Researchers say they have learned how a key gene in plants allows them to use their energy more efficiently, enabling them to grow more roots and capture more water and nutrients. An international team of plant scientists led by Penn State University and in collaboration with the University of Nottingham have discovered this novel regulatory gene (called bHLH121) that enables corn roots to acquire more water and nutrients.
The findings “Transcription factor bHLH121 regulates root cortical aerenchyma formation in maize have been published” appear in PNAS.
“Root anatomical phenotypes present a promising yet underexploited avenue to deliver major improvements in yield and climate resilience of crops by improving water and nutrient uptake. For instance, the formation of root cortical aerenchyma (RCA) significantly increases soil exploration and resource capture by reducing the metabolic costs of root tissue. A key bottleneck in studying such phenotypes has been the lack of robust high-throughput anatomical phenotyping platforms,” write the investigators.
“We exploited a phenotyping approach based on laser ablation tomography, termed Anatomics, to quantify variation in RCA formation of 436 diverse maize lines in the field. Results revealed a significant and heritable variation for RCA formation. Genome-wide association studies identified a single-nucleotide polymorphism mapping to a root cortex-expressed gene-encoding transcription factor bHLH121.
“Functional studies identified that the bHLH121 Mu transposon mutant line and CRISPR/Cas9 loss-of-function mutant line showed reduced RCA formation, whereas an overexpression line exhibited significantly greater RCA formation when compared to the wild-type line. Characterization of these lines under suboptimal water and nitrogen availability in multiple soil environments revealed that bHLH121 is required for RCA formation developmentally as well as under studied abiotic stress.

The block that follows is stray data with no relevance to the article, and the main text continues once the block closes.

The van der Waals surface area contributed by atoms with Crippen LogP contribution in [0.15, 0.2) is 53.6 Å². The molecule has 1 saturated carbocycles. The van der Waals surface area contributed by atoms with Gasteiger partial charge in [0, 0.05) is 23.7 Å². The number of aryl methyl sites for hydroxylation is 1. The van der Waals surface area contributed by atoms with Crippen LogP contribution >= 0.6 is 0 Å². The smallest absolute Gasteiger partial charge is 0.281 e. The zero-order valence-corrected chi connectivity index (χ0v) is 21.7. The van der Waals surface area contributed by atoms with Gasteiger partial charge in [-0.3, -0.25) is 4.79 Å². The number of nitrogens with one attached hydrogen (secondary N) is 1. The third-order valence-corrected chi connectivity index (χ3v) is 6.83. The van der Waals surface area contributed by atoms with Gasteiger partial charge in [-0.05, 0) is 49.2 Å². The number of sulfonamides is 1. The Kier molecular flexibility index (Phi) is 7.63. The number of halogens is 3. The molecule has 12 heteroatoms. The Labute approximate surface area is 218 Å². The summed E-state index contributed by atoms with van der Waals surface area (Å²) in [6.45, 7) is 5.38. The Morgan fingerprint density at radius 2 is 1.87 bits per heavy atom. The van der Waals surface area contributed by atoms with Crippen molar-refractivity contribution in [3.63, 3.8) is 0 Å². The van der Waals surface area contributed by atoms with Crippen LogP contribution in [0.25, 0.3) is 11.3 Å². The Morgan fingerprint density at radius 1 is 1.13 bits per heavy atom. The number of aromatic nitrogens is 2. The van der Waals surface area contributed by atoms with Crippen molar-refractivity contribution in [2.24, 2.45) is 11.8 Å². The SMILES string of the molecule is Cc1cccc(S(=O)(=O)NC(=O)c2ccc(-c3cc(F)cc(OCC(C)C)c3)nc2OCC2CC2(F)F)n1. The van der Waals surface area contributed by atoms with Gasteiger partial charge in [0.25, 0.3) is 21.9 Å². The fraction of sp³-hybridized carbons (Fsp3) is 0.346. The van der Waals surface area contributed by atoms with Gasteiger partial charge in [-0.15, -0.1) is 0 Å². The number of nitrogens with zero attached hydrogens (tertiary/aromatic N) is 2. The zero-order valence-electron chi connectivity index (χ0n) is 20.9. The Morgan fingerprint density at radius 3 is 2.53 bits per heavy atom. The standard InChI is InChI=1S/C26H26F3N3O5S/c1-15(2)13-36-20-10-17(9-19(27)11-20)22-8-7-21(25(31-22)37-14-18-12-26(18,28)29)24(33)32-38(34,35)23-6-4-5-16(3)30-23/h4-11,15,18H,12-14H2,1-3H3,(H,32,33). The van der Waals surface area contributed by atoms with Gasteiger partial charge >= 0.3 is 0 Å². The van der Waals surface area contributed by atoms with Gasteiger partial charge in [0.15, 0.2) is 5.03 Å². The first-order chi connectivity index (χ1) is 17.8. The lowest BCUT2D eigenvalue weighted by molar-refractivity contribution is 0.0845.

“Overall functional validation of the bHLH121 gene’s importance in RCA formation provides a functional marker to select varieties with improved soil exploration and thus yield under suboptimal conditions.”
The gene controls the formation of air spaces among living root tissues (root cortical aerenchyma). Replacing a large percentage of root cells with airspaces saves the plant a lot of energy which is otherwise required to feed all these root cells. This makes roots metabolically more efficient, enabling them to use the resources saved to build more roots and explore the soil more effectively and capture more water and nutrients.
This discovery could lead to the breeding of crops that can withstand drought and low-nitrogen soil conditions and ultimately ease global food insecurity, the researchers suggest.
“Identifying this gene and how it works will enable us to create more resilient crops that can withstand water and nutrient stress conditions being experienced as a result of climate change,” says Rahul Bhosale, assistant professor in crop functional genomics from the School of Biosciences at the University of Nottingham and BBSRC Discovery Fellow.”
The research team used imaging tools developed in previous research at Penn State that rapidly measured cells in thousands of roots. One technique, Laser Ablation Tomography, was critical for this approach which is also now available at the University of Nottingham through BBSRC Alert Funding and support from U.S. partners.